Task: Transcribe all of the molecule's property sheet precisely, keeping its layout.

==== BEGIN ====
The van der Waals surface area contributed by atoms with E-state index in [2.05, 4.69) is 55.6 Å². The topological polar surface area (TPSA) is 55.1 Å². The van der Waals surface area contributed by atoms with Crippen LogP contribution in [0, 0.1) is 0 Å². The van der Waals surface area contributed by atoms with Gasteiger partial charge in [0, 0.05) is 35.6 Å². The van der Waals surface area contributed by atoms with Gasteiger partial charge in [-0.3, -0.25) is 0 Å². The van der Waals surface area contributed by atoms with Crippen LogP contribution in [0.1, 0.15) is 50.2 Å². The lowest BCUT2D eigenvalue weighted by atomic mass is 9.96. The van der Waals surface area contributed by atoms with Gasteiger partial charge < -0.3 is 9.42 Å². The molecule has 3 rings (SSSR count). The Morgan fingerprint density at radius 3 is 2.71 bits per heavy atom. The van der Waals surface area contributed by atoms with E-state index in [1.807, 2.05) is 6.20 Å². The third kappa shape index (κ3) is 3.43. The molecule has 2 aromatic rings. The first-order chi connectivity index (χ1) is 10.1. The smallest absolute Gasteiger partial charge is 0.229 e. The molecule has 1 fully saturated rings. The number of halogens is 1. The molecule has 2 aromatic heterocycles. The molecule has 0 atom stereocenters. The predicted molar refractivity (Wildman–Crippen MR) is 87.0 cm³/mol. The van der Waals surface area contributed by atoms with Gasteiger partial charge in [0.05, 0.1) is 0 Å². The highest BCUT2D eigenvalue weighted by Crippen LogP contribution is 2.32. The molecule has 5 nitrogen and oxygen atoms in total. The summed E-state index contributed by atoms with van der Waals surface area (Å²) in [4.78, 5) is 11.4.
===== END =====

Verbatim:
The van der Waals surface area contributed by atoms with E-state index in [2.05, 4.69) is 55.6 Å². The topological polar surface area (TPSA) is 55.1 Å². The van der Waals surface area contributed by atoms with Crippen LogP contribution in [0, 0.1) is 0 Å². The van der Waals surface area contributed by atoms with Gasteiger partial charge in [0, 0.05) is 35.6 Å². The van der Waals surface area contributed by atoms with Gasteiger partial charge in [-0.3, -0.25) is 0 Å². The van der Waals surface area contributed by atoms with Crippen LogP contribution in [0.1, 0.15) is 50.2 Å². The lowest BCUT2D eigenvalue weighted by atomic mass is 9.96. The van der Waals surface area contributed by atoms with Gasteiger partial charge < -0.3 is 9.42 Å². The molecule has 3 rings (SSSR count). The Morgan fingerprint density at radius 3 is 2.71 bits per heavy atom. The van der Waals surface area contributed by atoms with E-state index in [1.807, 2.05) is 6.20 Å². The third kappa shape index (κ3) is 3.43. The molecule has 2 aromatic rings. The first-order chi connectivity index (χ1) is 10.1. The smallest absolute Gasteiger partial charge is 0.229 e. The molecule has 1 fully saturated rings. The number of halogens is 1. The molecule has 2 aromatic heterocycles. The molecule has 0 atom stereocenters. The predicted molar refractivity (Wildman–Crippen MR) is 87.0 cm³/mol. The van der Waals surface area contributed by atoms with Gasteiger partial charge in [0.05, 0.1) is 0 Å². The highest BCUT2D eigenvalue weighted by Crippen LogP contribution is 2.32. The molecule has 5 nitrogen and oxygen atoms in total. The summed E-state index contributed by atoms with van der Waals surface area (Å²) in [4.78, 5) is 11.4.